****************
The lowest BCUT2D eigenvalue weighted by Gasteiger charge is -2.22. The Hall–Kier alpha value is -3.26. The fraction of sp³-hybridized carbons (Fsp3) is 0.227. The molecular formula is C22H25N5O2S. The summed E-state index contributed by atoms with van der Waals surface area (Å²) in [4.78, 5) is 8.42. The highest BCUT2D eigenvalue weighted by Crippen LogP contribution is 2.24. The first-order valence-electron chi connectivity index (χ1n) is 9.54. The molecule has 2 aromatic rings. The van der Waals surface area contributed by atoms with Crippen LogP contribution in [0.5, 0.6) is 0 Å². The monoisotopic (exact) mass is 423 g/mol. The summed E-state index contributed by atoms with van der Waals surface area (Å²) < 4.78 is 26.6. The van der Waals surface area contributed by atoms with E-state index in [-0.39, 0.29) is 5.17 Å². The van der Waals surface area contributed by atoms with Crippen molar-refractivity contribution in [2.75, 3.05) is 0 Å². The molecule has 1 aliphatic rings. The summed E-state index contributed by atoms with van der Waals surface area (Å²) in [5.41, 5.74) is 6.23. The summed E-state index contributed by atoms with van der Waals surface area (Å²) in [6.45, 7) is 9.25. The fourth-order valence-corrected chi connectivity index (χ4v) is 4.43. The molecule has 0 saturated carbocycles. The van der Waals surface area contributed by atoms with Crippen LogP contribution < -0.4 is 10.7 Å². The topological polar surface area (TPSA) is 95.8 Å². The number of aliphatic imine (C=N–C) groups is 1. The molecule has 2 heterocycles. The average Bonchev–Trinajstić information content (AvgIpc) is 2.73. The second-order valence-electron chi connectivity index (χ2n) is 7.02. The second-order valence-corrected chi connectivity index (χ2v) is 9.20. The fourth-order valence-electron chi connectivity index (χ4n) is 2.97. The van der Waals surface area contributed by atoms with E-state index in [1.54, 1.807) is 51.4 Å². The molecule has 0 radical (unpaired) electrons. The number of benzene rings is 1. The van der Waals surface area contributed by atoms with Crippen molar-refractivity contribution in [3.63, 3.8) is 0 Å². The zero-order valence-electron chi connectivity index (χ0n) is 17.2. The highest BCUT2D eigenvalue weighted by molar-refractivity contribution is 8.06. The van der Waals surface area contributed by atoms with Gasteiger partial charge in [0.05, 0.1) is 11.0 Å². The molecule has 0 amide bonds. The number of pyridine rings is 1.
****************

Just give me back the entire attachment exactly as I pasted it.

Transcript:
The lowest BCUT2D eigenvalue weighted by Gasteiger charge is -2.22. The Hall–Kier alpha value is -3.26. The fraction of sp³-hybridized carbons (Fsp3) is 0.227. The molecular formula is C22H25N5O2S. The summed E-state index contributed by atoms with van der Waals surface area (Å²) in [4.78, 5) is 8.42. The highest BCUT2D eigenvalue weighted by Crippen LogP contribution is 2.24. The first-order valence-electron chi connectivity index (χ1n) is 9.54. The molecule has 2 aromatic rings. The van der Waals surface area contributed by atoms with Crippen LogP contribution in [0.5, 0.6) is 0 Å². The monoisotopic (exact) mass is 423 g/mol. The summed E-state index contributed by atoms with van der Waals surface area (Å²) < 4.78 is 26.6. The van der Waals surface area contributed by atoms with E-state index in [-0.39, 0.29) is 5.17 Å². The van der Waals surface area contributed by atoms with Crippen molar-refractivity contribution in [2.75, 3.05) is 0 Å². The molecule has 1 aliphatic rings. The summed E-state index contributed by atoms with van der Waals surface area (Å²) in [5.41, 5.74) is 6.23. The summed E-state index contributed by atoms with van der Waals surface area (Å²) in [6.45, 7) is 9.25. The fourth-order valence-corrected chi connectivity index (χ4v) is 4.43. The molecule has 0 saturated carbocycles. The van der Waals surface area contributed by atoms with Crippen LogP contribution < -0.4 is 10.7 Å². The topological polar surface area (TPSA) is 95.8 Å². The number of aliphatic imine (C=N–C) groups is 1. The molecule has 2 heterocycles. The average Bonchev–Trinajstić information content (AvgIpc) is 2.73. The second-order valence-electron chi connectivity index (χ2n) is 7.02. The second-order valence-corrected chi connectivity index (χ2v) is 9.20. The fourth-order valence-electron chi connectivity index (χ4n) is 2.97. The van der Waals surface area contributed by atoms with E-state index in [1.54, 1.807) is 51.4 Å². The molecule has 0 radical (unpaired) electrons. The number of benzene rings is 1. The van der Waals surface area contributed by atoms with Crippen molar-refractivity contribution in [3.63, 3.8) is 0 Å². The zero-order valence-electron chi connectivity index (χ0n) is 17.2. The highest BCUT2D eigenvalue weighted by molar-refractivity contribution is 8.06. The van der Waals surface area contributed by atoms with Gasteiger partial charge in [0.05, 0.1) is 11.0 Å². The molecule has 0 amide bonds. The number of pyridine rings is 1.